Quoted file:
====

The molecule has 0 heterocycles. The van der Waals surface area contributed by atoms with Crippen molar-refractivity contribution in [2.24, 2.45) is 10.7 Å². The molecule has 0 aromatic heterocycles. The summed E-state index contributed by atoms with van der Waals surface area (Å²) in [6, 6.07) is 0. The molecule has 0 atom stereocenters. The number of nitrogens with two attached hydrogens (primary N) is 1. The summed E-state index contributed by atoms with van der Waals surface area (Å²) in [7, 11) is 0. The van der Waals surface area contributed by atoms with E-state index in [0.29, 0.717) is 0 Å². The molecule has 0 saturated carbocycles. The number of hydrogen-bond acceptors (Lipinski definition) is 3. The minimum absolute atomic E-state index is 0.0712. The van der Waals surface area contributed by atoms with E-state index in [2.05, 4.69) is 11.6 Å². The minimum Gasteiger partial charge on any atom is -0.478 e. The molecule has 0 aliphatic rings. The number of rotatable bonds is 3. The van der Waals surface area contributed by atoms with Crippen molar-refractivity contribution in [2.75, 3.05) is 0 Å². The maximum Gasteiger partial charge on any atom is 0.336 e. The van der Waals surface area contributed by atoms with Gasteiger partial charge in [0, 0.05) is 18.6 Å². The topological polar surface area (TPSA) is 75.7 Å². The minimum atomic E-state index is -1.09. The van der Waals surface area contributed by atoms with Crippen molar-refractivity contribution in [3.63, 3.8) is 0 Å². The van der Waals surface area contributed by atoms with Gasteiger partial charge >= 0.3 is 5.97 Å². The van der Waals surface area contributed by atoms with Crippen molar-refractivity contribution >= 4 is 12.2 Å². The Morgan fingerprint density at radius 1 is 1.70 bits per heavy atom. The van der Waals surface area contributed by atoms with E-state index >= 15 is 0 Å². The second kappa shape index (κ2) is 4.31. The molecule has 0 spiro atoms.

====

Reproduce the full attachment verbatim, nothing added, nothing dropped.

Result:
The molecule has 0 heterocycles. The van der Waals surface area contributed by atoms with Crippen molar-refractivity contribution in [2.24, 2.45) is 10.7 Å². The molecule has 0 aromatic heterocycles. The summed E-state index contributed by atoms with van der Waals surface area (Å²) in [6, 6.07) is 0. The molecule has 0 atom stereocenters. The number of nitrogens with two attached hydrogens (primary N) is 1. The summed E-state index contributed by atoms with van der Waals surface area (Å²) in [7, 11) is 0. The van der Waals surface area contributed by atoms with E-state index in [0.29, 0.717) is 0 Å². The molecule has 0 saturated carbocycles. The number of hydrogen-bond acceptors (Lipinski definition) is 3. The minimum absolute atomic E-state index is 0.0712. The van der Waals surface area contributed by atoms with E-state index in [2.05, 4.69) is 11.6 Å². The minimum Gasteiger partial charge on any atom is -0.478 e. The molecule has 0 aliphatic rings. The number of rotatable bonds is 3. The van der Waals surface area contributed by atoms with Crippen molar-refractivity contribution in [2.75, 3.05) is 0 Å². The maximum Gasteiger partial charge on any atom is 0.336 e. The van der Waals surface area contributed by atoms with Gasteiger partial charge in [0, 0.05) is 18.6 Å². The topological polar surface area (TPSA) is 75.7 Å². The minimum atomic E-state index is -1.09. The van der Waals surface area contributed by atoms with Crippen molar-refractivity contribution in [3.63, 3.8) is 0 Å². The van der Waals surface area contributed by atoms with Gasteiger partial charge >= 0.3 is 5.97 Å². The van der Waals surface area contributed by atoms with Crippen molar-refractivity contribution >= 4 is 12.2 Å². The Morgan fingerprint density at radius 1 is 1.70 bits per heavy atom. The van der Waals surface area contributed by atoms with E-state index >= 15 is 0 Å². The second kappa shape index (κ2) is 4.31. The molecule has 0 spiro atoms.